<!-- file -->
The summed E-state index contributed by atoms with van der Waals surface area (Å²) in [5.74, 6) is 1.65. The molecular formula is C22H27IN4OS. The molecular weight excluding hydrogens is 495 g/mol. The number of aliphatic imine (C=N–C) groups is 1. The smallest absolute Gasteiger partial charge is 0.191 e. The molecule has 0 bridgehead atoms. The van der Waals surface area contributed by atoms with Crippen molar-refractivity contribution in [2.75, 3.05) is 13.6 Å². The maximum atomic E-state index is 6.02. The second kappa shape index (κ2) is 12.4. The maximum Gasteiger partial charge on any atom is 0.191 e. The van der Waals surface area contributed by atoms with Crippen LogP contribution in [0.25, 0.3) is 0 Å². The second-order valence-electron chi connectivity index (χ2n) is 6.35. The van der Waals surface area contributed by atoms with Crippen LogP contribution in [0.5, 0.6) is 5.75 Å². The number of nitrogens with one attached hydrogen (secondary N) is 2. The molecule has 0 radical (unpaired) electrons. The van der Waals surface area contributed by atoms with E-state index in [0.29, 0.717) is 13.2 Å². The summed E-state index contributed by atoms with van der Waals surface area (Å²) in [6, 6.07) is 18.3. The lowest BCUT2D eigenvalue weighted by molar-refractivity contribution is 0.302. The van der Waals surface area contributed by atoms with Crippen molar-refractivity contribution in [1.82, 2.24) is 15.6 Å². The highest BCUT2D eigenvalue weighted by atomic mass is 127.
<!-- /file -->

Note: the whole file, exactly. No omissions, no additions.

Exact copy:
The summed E-state index contributed by atoms with van der Waals surface area (Å²) in [5.74, 6) is 1.65. The molecular formula is C22H27IN4OS. The molecular weight excluding hydrogens is 495 g/mol. The number of aliphatic imine (C=N–C) groups is 1. The smallest absolute Gasteiger partial charge is 0.191 e. The molecule has 0 bridgehead atoms. The van der Waals surface area contributed by atoms with Crippen molar-refractivity contribution in [2.75, 3.05) is 13.6 Å². The maximum atomic E-state index is 6.02. The second kappa shape index (κ2) is 12.4. The maximum Gasteiger partial charge on any atom is 0.191 e. The van der Waals surface area contributed by atoms with Crippen LogP contribution in [0.25, 0.3) is 0 Å². The second-order valence-electron chi connectivity index (χ2n) is 6.35. The van der Waals surface area contributed by atoms with Crippen LogP contribution in [0.5, 0.6) is 5.75 Å². The number of nitrogens with one attached hydrogen (secondary N) is 2. The molecule has 0 radical (unpaired) electrons. The van der Waals surface area contributed by atoms with E-state index in [0.29, 0.717) is 13.2 Å². The summed E-state index contributed by atoms with van der Waals surface area (Å²) in [6, 6.07) is 18.3. The lowest BCUT2D eigenvalue weighted by molar-refractivity contribution is 0.302. The van der Waals surface area contributed by atoms with Crippen molar-refractivity contribution in [1.82, 2.24) is 15.6 Å². The highest BCUT2D eigenvalue weighted by atomic mass is 127.